Once you add in social factors on top of this foundation of violence, we begin to see that we’re in quite a predicament as Caribbean people. The prime minister of St. Lucia recently claimed that poverty and violence are unrelated. I find that this claim has little substance in a country where the majority of people exist in poverty — and have little access to education, health care and social services that send the societal message that their lives have significance. Additionally, multiple studies have linked poverty and crime across the globe. These studies should not be interpreted in a manner that allows for discriminatory practices against the poor. Again, we need to think non-punitively and use this information to weave a stronger social fabric. Poverty does beget violence. Desperation does beget violence. And ultimately, a society that is based on violently of bringing children begets more violence in adulthood.

The campaigns do nothing to address these underlying issues and in fact, acknowledging the truth of these issues is almost taboo. From as early as I can remember campaigns to stop violence in St. Lucia have done nothing in the long-term. They pay lip service to the public and weakly satiate our desire for our government to take action on our behalf.

Government officials and those in charge of leading the country completely ignore the root cause of violence in our communities and they aren’t interested in seeking out alternative solutions to ending violence in St. Lucia (or throughout the Caribbean, as I’m sure this is a regional problem). This would mean doing critical analysis of our society and educating themselves about the vast array of research that currently exists regarding community violence. And again, these officials would then have to acknowledge that violence in childhood is correlated to violence in adulthood. This is clearly something they are unwilling to do as bills to ban something as simple and ubiquitous as corporal punishment in schools have not yet been passed.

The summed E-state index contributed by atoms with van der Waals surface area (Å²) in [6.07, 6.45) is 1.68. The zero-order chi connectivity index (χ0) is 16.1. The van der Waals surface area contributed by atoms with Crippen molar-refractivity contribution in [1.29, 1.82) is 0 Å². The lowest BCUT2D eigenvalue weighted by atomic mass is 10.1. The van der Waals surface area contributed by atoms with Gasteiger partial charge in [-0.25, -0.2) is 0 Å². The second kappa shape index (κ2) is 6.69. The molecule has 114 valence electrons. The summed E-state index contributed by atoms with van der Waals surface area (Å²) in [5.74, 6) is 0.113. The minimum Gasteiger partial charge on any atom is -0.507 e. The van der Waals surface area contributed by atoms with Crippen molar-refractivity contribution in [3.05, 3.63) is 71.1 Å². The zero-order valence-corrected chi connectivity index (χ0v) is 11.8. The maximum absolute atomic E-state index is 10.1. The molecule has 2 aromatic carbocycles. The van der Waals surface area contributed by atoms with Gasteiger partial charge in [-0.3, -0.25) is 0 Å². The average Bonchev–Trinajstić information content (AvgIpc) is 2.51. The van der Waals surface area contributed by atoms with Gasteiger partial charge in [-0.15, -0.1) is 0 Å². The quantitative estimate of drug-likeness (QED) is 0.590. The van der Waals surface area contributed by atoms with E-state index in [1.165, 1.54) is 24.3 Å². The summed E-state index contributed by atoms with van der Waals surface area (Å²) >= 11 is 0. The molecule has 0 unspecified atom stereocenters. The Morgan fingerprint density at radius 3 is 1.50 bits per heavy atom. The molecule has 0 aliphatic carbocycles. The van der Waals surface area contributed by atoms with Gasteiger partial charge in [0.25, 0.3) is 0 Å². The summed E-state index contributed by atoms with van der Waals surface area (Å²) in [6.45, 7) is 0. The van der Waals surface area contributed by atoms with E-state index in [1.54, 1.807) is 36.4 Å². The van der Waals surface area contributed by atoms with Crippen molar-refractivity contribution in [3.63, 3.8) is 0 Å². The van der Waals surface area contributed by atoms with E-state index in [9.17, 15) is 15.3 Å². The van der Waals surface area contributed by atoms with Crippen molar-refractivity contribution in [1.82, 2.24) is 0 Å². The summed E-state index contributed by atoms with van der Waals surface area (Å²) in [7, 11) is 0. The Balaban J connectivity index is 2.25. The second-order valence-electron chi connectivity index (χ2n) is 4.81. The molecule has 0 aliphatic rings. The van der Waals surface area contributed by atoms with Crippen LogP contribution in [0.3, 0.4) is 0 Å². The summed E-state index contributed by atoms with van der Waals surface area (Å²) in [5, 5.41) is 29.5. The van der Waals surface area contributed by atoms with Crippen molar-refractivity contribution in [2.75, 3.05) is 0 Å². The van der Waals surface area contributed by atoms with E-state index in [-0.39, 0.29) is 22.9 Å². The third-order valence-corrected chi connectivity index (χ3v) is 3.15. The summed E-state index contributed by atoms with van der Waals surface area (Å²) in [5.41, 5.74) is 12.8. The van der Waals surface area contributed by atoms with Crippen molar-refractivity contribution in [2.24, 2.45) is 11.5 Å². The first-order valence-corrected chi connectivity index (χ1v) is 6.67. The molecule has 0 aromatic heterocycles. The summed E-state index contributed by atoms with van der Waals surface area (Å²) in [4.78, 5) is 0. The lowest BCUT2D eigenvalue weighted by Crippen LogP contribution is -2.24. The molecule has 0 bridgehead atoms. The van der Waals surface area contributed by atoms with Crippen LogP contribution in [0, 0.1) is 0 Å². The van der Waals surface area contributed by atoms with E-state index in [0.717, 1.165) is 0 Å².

Additionally, prayer is not a valid solution to ending violence in our communities. This is another way that government officials quickly placate the public. Calling for prayer taps into our religious population’s sensitivity towards their beliefs. Using St. Lucians’ religious beliefs is a very easy way to manipulate them— something missionaries have been doing in our country for years.

While I do believe that there is something to be said for the power of prayer for some, prayer doesn’t stop people from being abusive, it doesn’t stop people from experiencing poverty, and it also doesn’t stop violence in our region. Living in San Souci, I hear prayers on a loud speaker every day of the week for hours at a time. Sometimes within the very same evening, I will hear gunshots in Conway which have never once ceased due to the fervent prayers that I hear in the background as I work. And trust me, they’re praying loudly enough.

To stop violence in the Caribbean we need to do something radically different. Repeating the same things that have never worked is a hallmark of foolishness and shines a light on the lack of caring on the part of people who are in charge of governing our country. Community violence should be approached not just with short-term solutions but with effective long-term solutions.

The answers lie in a nonviolent approach and approaching community violence from a place that is largely non-punitive. Having recently read “Non-Violent Communication” by Marshall Rosenberg, I believe that there are multiple solutions to end community violence just within the pages of his book. This proves to us that others have found solutions to community violence. Somewhere out there out the answers we seek are waiting to be found. All we need is a group of government officials as well as a group of citizens who are willing to search and find these answers.

Until then, I suspect I will be sitting at my desk listening to gunshots in the city below for a very long time.